The class operator: a bridge between object and function exemplers

Allen Wirfs-Brock allen at wirfs-brock.com
Mon Nov 14 17:04:04 PST 2011


On Nov 14, 2011, at 4:05 PM, Jake Verbaten wrote:

>>    UnaryExpression :
>>            class UnaryExpression
>>            ...
>> 
>> The semantics are:
>>  1. if UnaryExpression is undefined or null, return the value of UnaryExpression.
>>  2. Let obj be ToObject(UnaryExpression)
>> 3. Return the result of calling the [[Get]] internal method of obj with argument 'constructor'
> 
> Interesting, so 'constructor' will inherit from Object.prototype if missing from the exemplar. This means
> 
> let Point = class {
>      x:0,
>      y,0
> };
> 
> let p = new Point(1, 2);
> 
> will result in p being constructed via the equivalent of new Number(1).
> 

sh*t! I though I'd had a solution for this, but maybe I don't...

If you are really going to define either an object or class exemplar, you really need to define a constructor.  The object exemplar case actually works out ok in this case  because the inherited constructor is "called as a function", not "as a constructor".   So for 

   let Point = {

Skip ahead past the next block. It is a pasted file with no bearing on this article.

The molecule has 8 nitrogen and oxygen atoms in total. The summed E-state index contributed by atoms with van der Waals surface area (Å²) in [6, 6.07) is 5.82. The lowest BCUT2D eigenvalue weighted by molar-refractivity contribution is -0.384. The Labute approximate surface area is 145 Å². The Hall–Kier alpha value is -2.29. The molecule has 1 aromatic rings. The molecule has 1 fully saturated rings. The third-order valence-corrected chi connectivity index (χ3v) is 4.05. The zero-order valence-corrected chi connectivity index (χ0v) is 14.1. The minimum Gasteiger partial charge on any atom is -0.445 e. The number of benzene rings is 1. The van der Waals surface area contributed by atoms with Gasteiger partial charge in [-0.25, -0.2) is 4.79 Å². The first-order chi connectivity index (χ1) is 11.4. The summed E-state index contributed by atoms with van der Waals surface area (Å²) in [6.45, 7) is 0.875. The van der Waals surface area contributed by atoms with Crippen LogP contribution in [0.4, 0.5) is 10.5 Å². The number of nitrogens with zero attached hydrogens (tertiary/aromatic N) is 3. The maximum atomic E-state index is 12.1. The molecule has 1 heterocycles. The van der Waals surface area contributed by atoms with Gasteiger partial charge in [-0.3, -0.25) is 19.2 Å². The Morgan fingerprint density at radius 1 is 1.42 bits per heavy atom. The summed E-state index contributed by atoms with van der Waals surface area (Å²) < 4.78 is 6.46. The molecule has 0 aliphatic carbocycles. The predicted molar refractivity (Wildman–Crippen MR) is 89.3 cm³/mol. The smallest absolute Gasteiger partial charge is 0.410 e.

x: 0,
     y: 0
   };
 let p = new Point(1,2);

Is pretty much equivalent to:
  let p = Point <| {};

which may not be exactly what the programmer expected  but it is a least in the vicinity and yields an object with (inherited) x and y properties.

> When you create a function, it has an automatically created prototype object who has a constructor property defaulted to the original function.
> 
> Why would it be bad to augment the UnaryExpression after the class keyword so that it has an empty constructor if it doesn't exist? 

that would turn class from a simple property accessing operator to a mutating operator that I'm sure would never be accepted.  

A pattern like:
   class { }
should always have a constructor specified in the object literal but saying the class operator (as I'm trying to define it) adds a constructor seems very unhygienic.  Of course, it would be great if my IDE, or even my ES engine warned me when I coded this. Maybe that's enough.  But I suspect that it isn't.  I'm going to have to put some more thought into the own vs inherited constructor part of the design.

Allen




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